In an age of tourism, the great challenge is to see ourselves at a deeper level: the dimension of pilgrimage. Being a pilgrim might involve a journey to distant places associated with God-revealing events, but it has more to do with simply living day by day in a God-attentive way. The Road to Emmaus assists the reader to see one’s life as an opportunity for pilgrimage, whether in places as familiar as your living room or walking the pilgrim path to Santiago de Compostela. Drawing on the wisdom of the saints and his own wide-ranging travels, Forest leads us to a range of “thin places,” including Iona, Jerusalem, the secret annex of Anne Frank, the experience of illness, the practice of hospitality, and other places and occasions where we may find ourselves surprised by grace.
Jim Forest is the author of several award-winning books, including Praying with Icons, Ladder of the Beatitudes, Love Is the Measure: A Biography of Dorothy Day, Confession: Doorway to Forgiveness, The Wormwood File: E-mail from Hell, and Living with Wisdom: A Life of Thomas Merton. He lives in the Netherlands.
This is a book which will hold the attention of any reader from the first page to the last, and such reading will have been in itself a pilgrimage both with and towards Christ.
—Benedicta Ward, S.L.G., author of In Company With Christ
This is a wise and penetrating exploration of pilgrimage as metaphor. Jim Forest reflects on milestones along every life’s journey such as the Road itself, maps, relics, illness, unexpected encounters and the warm welcome of an open front door. The interior journey from fear to peace can be as long and as full of incident as the Road to Santiago itself and Jim Forest is an excellent companion to have on the way.
— Shirley du Boulay, author of The Road to Canterbury
“They knew him in the breaking of the bread.” These words describe the experience of two disciples who met the risen Jesus on the road to Emmaus. The mysterious stranger had accompanied them on the road, explaining the scriptures to them in a way that made their “hearts burn within” them. But only at supper, when he broke the bread and blessed it, did they recognize him as “the Lord.” And then he was gone.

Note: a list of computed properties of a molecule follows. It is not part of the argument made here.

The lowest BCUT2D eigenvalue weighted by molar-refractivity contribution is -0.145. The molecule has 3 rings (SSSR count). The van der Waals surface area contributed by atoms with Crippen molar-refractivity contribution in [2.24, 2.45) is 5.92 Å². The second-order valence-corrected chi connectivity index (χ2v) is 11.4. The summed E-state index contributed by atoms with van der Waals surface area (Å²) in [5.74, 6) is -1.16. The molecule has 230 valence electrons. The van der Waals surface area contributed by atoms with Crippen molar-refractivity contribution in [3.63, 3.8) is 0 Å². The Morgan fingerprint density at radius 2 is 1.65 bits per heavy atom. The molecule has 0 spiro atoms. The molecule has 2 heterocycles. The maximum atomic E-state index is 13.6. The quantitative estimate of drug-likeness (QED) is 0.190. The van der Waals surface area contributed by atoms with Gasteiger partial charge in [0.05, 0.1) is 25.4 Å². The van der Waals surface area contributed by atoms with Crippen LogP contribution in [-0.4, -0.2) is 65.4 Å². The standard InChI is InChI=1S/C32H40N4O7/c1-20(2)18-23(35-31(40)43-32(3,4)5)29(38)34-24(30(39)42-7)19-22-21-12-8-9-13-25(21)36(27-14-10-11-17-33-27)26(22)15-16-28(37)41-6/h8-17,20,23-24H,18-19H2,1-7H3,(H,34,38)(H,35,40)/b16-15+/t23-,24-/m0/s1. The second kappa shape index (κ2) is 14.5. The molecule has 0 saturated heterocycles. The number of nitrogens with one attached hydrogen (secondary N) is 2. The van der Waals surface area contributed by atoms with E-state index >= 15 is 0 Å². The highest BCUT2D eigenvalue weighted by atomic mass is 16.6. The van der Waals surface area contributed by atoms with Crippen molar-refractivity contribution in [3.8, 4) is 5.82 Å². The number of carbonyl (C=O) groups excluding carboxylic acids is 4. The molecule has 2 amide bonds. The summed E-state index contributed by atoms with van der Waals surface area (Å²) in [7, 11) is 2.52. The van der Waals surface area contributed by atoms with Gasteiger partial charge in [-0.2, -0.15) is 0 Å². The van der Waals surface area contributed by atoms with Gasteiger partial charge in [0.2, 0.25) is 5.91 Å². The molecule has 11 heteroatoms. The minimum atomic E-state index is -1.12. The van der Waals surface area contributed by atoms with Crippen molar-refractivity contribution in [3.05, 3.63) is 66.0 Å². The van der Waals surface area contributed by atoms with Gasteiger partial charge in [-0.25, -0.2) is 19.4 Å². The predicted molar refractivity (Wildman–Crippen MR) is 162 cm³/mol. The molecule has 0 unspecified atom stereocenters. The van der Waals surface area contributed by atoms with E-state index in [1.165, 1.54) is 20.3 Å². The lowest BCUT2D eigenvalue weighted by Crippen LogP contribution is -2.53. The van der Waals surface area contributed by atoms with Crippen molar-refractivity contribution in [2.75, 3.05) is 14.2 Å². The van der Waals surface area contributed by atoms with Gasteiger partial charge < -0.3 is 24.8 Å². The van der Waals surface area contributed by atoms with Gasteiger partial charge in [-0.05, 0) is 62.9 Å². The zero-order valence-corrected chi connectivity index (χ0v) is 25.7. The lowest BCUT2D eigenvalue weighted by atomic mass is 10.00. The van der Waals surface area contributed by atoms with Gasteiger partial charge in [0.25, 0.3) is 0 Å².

Jim Forest’s new book, The Road to Emmaus: Pilgrimage as a Way of Life, deals in part with the traditional practice of pilgrimage to holy sites, whether Jerusalem, Iona, or Canterbury. Some of the chapters deal with “maps,” “the road,” and “walking,” topics familiar to any pilgrim. But Forest’s book is about something larger. It is about a way of living in the spirit of pilgrimage, a way of living that opens us to the unexpected encounter with Jesus in our daily life. “Whether the journey is within your own backyard or takes you to the other side of the world, the potential is there for the greatest of adventures: a journey not only toward Christ but with him.”
Living in this spirit lifts daily life, with its routines, drudgery, and frustrations, to another level. Even suffering and sorrow take on a different quality. In one of the most moving chapters, Forest writes about his own experience as a dialysis patient, hooked up for many hours each week to tubes and machines that keep him alive. In the spirit of pilgrimage the experience of illness becomes yet another opportunity to encounter Christ.
It is this openness to a transforming encounter that distinguishes pilgrimage from mere tourism. And it occurs to me that this distinction applies to many aspects of our lives — even reading a book. How often have we read a newspaper or a book just as a way to pass the time, or just to provide an interesting topic for conversation? But then a crisis occurs — perhaps an ethical challenge, or the death of a friend, or a child’s illness–that puts us on what the novelist Walker Percy called “the Search.” Suddenly we become attentive to signs and clues around us. We seize on words of compassion or insight, whether from a stranger or from a book, that can illuminate the path ahead.
— Robert Ellsberg, author of All Saints and The Saints Guide to Happiness